46[Diary entry: 23 September 1784] (Washington Papers)
23d. Arrived at Colo. Philips abt. five oclock in the afternoon 16 Miles from Beason Town & near the Mouth of Cheat Rivr. The land thro’ wch. I rid was for the most part tolerably level—in some places rich—but in general of a second quality. Crossed no water of consequence except Georges Creek. An Apology made to me from the Court of Fayette (thro’ Mr. Smith) for not addressing me; as they...
47[Diary entry: 24 September 1784] (Washington Papers)
24th. And crossed it at the Mouth, as it was thought the river was too much swelled to attempt the ford a little higher up. The fork was about 2 Miles & half from Colo. Philups, & the ground betwn. very hilly tho’ rich in places. The Cheat at the Mouth is about 125 yds. wide—the Monongahela near dble. that. The colour of the two Waters is very differt., that of Cheat is dark (occasioned as is...
48[Diary entry: 25 September 1784] (Washington Papers)
25th. Having obtained the foregoing information, and being indeed some what discouraged from the acct. given of the passage of the Cheat river through the Laurel hill and also from attempting to return by the way of the Dunkers bottom, as the path it is said is very blind, & exceedingly grown up with briers, I resolved to try the other rout, along the New road to Sandy Creek; & thence by...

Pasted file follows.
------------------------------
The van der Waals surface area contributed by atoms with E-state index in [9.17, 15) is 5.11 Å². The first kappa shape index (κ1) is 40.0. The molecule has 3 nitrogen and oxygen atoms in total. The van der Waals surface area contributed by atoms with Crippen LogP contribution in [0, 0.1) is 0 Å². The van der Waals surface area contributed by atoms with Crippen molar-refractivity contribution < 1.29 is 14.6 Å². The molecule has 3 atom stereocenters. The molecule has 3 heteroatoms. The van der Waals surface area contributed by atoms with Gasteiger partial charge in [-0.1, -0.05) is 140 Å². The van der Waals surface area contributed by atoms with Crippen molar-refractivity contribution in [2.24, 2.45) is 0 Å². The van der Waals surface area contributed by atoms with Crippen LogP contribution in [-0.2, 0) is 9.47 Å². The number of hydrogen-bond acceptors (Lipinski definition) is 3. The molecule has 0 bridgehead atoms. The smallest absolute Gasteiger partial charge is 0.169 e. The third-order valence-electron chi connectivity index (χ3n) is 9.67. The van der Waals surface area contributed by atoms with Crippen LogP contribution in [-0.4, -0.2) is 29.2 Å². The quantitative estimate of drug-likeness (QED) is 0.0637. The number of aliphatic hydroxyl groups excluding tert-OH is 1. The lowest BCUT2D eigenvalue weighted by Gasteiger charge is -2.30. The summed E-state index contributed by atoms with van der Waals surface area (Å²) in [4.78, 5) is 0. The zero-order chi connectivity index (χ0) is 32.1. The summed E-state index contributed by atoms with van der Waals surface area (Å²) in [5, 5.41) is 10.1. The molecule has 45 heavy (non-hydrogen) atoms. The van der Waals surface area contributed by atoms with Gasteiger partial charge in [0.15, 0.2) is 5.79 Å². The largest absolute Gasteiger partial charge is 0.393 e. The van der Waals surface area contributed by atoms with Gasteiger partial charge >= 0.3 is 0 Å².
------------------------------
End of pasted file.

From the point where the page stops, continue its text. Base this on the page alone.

49[Diary entry: 26 September 1784] (Washington Papers)
26th. Having found our Horses readily (for they nevr. lost sight of our fire) we started at the dawning of day, and passing along a small path much enclosed with weeds and bushes, loaded with water from the overnights rain, & the showers which were continually falling, we had an uncomfortable travel to one Charles friends, about 10 Miles; where we could get nothing for our horses, and only...
50[Diary entry: 27 September 1784] (Washington Papers)
27th. I left Mr. Logston’s a little after day-break. At 4 Miles thro’ bad road, occasioned by Stone, I crossed the Stony River; which, as hath been before observed, appears larger than the No. Branch. At ten Miles I had by an imperceptible rise, gained the summit of the Alligany Mountain and began to desend it where it is very steep and bad to the waters of Pattersons Creek which embraces...